America Must Take Responsibility In Settlement With China
19 February 1999 By Stentor Danielson
You hopefully remember that, during the ill-guided offensive waged by the North Atlantic Treaty Organization (NATO) against Yugoslavia, an American missile laid waste to the Chinese embassy in Belgrade. You might not remember the tardiness of America's apology for its mistake.
Now, U.S. officials are finally getting around to negotiating a damages settlement for China and the people affected by the attack. Our offer of $4.5 million is not a sum to be lauged at, but the attitude of negotiators in their recent dealings with China does not make a great deal of sense.
First off, there seems to be the notion that China will respond with damage payments for the broken windows and other vandalism that occurred at the U.S. embassy in Beijing during retaliatory protests.
It is true that China technically is responsible for those damages. Chinese citizens threw the rocks and the Chinese government was deliberately slow in announcing the United States' apology when it finally arrived.
But more importantly, the United States was responsible for starting the conflict in the first place. The Chinese would have had no reason to lash out at the embassy had the bombs never been launched. Stalling on admitting the mistake did not help to soothe the Chinese demonstrators, either. In light of that, Washington's demand for remuneration seems rather petty.
But American politicians seem to have an inability to shoulder the blame if they can find a way to pin some of it on someone else. Instead of saying "OK, we really screwed up. How can we make it up to you?" they have told the Chinese, "Well, we did some things to you, but you also did some things to us, and we're holding you responsible for them." The politicians have already drawn up a detailed list of exactly what damages they believe China owes the United States.
This sounds suspiciously like an attempt to shift the blame. While it might technically be fair that the Chinese pay for what they did, demanding that they do so makes it seem like we are trying to shirk our responsibility. The focus ought to remain on the stupid mistake by the American military that started the whole fiasco, not on the Chinese reaction.
Another odd point in the negotiations relates to the punishment of those individuals whose mistakes led to the bombing. China has quite rightly asked that measures be taken against these folks, yet the United States does not seem to like that idea.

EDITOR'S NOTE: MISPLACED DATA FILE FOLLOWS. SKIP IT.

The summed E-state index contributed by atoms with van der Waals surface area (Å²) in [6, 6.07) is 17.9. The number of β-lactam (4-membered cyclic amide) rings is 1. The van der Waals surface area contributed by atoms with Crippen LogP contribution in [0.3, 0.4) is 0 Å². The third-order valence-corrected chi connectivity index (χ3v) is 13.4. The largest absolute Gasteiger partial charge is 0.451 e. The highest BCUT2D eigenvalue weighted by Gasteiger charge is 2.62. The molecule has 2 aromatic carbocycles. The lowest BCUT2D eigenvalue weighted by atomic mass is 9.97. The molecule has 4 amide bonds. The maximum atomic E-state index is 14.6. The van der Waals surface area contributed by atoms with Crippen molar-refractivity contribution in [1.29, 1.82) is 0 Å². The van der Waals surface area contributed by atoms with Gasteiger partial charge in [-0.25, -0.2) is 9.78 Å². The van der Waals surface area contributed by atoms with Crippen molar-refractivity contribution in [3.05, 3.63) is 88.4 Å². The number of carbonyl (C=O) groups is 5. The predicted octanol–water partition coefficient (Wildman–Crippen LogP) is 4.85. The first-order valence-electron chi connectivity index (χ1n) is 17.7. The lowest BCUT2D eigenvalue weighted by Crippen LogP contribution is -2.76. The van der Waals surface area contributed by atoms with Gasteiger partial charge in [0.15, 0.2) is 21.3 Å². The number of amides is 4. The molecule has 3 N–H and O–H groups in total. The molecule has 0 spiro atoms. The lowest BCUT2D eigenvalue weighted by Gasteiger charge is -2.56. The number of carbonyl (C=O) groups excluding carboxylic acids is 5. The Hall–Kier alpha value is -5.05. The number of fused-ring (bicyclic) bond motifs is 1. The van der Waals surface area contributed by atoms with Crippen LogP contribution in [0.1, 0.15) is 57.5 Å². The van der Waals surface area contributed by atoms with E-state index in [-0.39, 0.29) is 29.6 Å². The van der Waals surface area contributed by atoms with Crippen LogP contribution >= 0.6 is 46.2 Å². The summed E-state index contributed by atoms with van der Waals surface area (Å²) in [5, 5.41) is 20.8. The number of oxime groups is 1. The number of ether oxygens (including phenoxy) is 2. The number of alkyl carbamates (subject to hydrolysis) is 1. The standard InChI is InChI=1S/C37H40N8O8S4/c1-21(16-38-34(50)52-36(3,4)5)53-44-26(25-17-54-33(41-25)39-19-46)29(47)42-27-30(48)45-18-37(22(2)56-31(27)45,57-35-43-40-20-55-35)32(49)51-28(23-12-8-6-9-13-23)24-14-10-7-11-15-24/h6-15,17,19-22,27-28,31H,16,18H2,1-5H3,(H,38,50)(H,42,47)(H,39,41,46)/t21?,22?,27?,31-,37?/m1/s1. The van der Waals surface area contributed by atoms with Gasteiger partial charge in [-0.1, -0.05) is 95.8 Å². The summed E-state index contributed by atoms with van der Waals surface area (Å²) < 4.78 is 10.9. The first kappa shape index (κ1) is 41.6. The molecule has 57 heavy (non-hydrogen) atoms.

This unwillingness to take responsibility comes in the face of Chinese doubt about the American explanation of the bombing. It is hard to blame them for being skeptical when the most technologically advanced nation in the world pleads that its bombing campaign relied on outdated maps.
Failing to appropriately chastise those people who allowed an accident of this magnitude to occur is rather suspicious. If the United States is truly as sorry as it claims to be and the mistake was truly due to a cartographic mix-up, some people should have been fired even before the apology reached Beijing.
Do we want our military run by people capable of authoring such an embarassing incident? China has every right to be suspicious that Washington's excuse is not as simple as it seems.
Problems with the embassy bombing negotiations have spilled over into other issues as well. Washington-Beijing relations now are tense at best. China has stalled work on human rights issues and possible entry into the World Trade Organization until the bombing compensation is resolved. It is not in the United States' best interest to let its pride damage its future relations with China.
The problem at the heart of the failure of the United States to shoulder the blame for bombing the Chinese embassy is one that Washington will face again and again in the coming years. Ever since the end of World War II, the United States has been the world's leading power.
Our big guns and fat wallets have tempted us to believe that we can run the world. Recent incidents in the former Yugoslavia and Iraq highlight this sense that America is the world's baby-sitter.
But that dream won't last long. Other countries are getting old enough to spend the evening alone. China is one of the front-runners in the race to superpowerdom, and the United States is rightly afraid.
After so long as the loudest voice in world politics, Washington fears that it might eventually have to treat other nations as its equals. The refusals to dismiss demands for compensation for the damages sustained by the American embassy and to punish the culprits in the bombing in Belgrade seem calculated to show China who's the boss. The United States wants to establish a position of superiority in international negotiations, lest China forget which nation is the superpower.
The United States needs to come to its senses and get used to the idea that it is not alone in the world. Some simple concessions to China could go a long way toward smoothing Washington's relationship with what is potentially its biggest rival. It would also be good practice for when China comes into its own.
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